- 52 oz bottle of any whole or 2% Fairlife milk (or any ULTRA-PASTEURIZED milk ONLY – YOU CANNOT use regular milk when doing this method. But that’s fine because Fairlife is super high in protein and calcium!). Canadians – use Natrel Lactose Free milk (OR any Ultra-Pasteurized milk) since Fairlife isn’t regularly available there!
- 2 tbsp of any PLAIN yogurt that has milk and live/active cultures in it (I used Chobani greek yogurt)
- 14 oz can of sweetened condensed milk, for sweetening (optional and you can use as much of the can as you want – but I’d only use this if you were going the Regular/unstrained way, NOT the Greek/strained way due to the consistency and sweetness combo). You can also use any sweetener of your choice really and just add it to the individual yogurt servings when done, but the condensed milk will make the entire batch taste exactly like the trusted stuff you get in stores
- An Instant Pot DUO, DUO Plus or Ultra model (the Lux model does not support yogurt making)
Step 1: The Incubating
- Place the Fairlife and yogurt (and condensed milk if using – which I suggest only for Regular/unstrained yogurt) in the Instant Pot and whisk together
- Secure the lid, hit the “Yogurt” button and Adjust so it’s on the “Normal” or “Med” setting (it MUST be on this setting or it won’t become proper yogurt). The time should display 8 hours. If you want it more tangy in flavor, adjust the time up to 10 hours. (Note: the yogurt incubates and therefore will NOT come to pressure. That’s how this works!)
- Once done, the display will read “Yogt”. Remove the lid (remember, there won’t be any quick or natural releasing as it wasn’t pressure cooked)
Step 2, Option 1: Regular (Unstrained) Yogurt
If you want your yogurt to have that thick, smoother, creamy texture, there is no need to strain it.
- Remove the liner pot from the Instant Pot (it won’t be hot when you remove it), DO NOT MIX, cover the pot with tin foil and set in the fridge to chill from 4-8 hours (the longer, the better)
- When ready to serve, you can place in individual containers/jars or leave it in one big bowl provided they all have nice, protective covers as yogurt must always remain covered to retain its state
- Serve with fresh fruit, honey, granola or however you like it! (The yogurt will last up to 2 weeks in the fridge so long as it’s securely covered)
Step 2, Option 2: Greek (Strained) Yogurt
If you want your yogurt to have that SUPER thick consistency almost like a cream cheese, we’re going to strain it and do it Greek-style.
- Take a Euro Cuisine (the best) yogurt strainer (or a colander lined with coffee filters), and once the liner pot is removed from the Instant Pot, pour it into the strainer and allow the whey (liquid) to separate from the yogurt. This is what’s going to make it super thick (and will also make a magnificent base for dips like a Tzatziki)
- Allow it to strain in the fridge for 4-8 hours (the longer, the better) with the top covered
- When ready to serve, you can either save the whey (the drippings) for whatever you’d like (some love to make bread with it) OR you can discard it! Serve with fresh fruit, honey, granola or however you like it! You can also use the Greek yogurt to make my awesome Tzatziki dip! (The yogurt will last up to 2 weeks in the fridge so long as it’s securely covered)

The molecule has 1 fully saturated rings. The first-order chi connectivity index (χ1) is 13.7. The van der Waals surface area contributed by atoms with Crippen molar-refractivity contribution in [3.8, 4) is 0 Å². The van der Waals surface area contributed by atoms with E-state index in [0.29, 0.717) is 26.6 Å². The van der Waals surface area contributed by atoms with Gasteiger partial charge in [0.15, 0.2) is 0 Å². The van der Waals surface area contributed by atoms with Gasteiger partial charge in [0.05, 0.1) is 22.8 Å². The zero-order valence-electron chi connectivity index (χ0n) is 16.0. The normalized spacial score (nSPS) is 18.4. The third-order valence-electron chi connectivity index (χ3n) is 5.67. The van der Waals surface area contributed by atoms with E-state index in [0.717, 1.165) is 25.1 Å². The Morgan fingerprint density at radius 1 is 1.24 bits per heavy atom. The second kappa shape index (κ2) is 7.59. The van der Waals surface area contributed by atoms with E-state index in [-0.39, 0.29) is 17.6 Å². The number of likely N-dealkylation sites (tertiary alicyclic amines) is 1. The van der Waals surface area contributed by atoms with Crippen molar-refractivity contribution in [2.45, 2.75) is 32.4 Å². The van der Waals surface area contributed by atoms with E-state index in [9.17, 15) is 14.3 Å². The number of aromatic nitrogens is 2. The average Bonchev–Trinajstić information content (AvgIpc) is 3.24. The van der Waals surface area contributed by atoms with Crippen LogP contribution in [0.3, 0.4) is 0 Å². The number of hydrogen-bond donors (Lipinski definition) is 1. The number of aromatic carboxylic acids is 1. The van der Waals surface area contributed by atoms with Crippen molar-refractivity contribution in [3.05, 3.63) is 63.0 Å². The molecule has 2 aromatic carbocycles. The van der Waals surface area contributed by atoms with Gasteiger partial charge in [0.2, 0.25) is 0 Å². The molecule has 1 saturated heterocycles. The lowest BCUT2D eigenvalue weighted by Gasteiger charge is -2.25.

If you wish to make Greek yogurt, I STRONGLY suggest you buy the Euro Cuisine strainer. It’s simply the easiest and best for this.
If you wish to have your yogurt taste sweeter, add in up to a 14 oz can of condensed milk. It seriously makes it taste like the delicious yogurt you’d get from the market (and the kind kids love). I used one can for my Regular/unstrained yogurt as I don’t think Greek/strained yogurt benefits from being sweet. You can always sweeten your yogurt when you serve it too if you don’t wish to sweeten the entire batch!
The longer you incubate, the tangier/more tart the yogurt. So, when you hit the “Yogurt” button and Adjust so it’s on the “Normal” or “Med” setting, go with 8 hours if you want it more neutral and up to 10 hours if you want it more tangy.
Want to make it into FROZEN YOGURT? Great! Take about 2 cups of EITHER version of the yogurt, add in 1/2-3/4 cup of sugar, 1/2 tbsp of lemon juice, 1 tsp of vanilla extract and any other mix-ins, blend it well with a whisk (and either an immersion blender or in a food processor of adding in fruit) and then transfer the mixture to an ice cream maker and let churn for 20 or so minutes! Serve right away if you want it soft or place in a container and let set in the freezer for 3 hours if you want it firmer!
Making yogurt is like planting seeds. Once you finish a batch, you can use 2 tbsp as the starter for the next batch instead of opening up a new container of already made yogurt! Just make sure you do this within 1 week of making the yogurt so it’s fresh and active for the next batch!
Use a batch of the Greek yogurt to make my AMAZING Tzatziki dip here!
Any other questions? Check out Frieda’s advice here which is SUPER resourceful!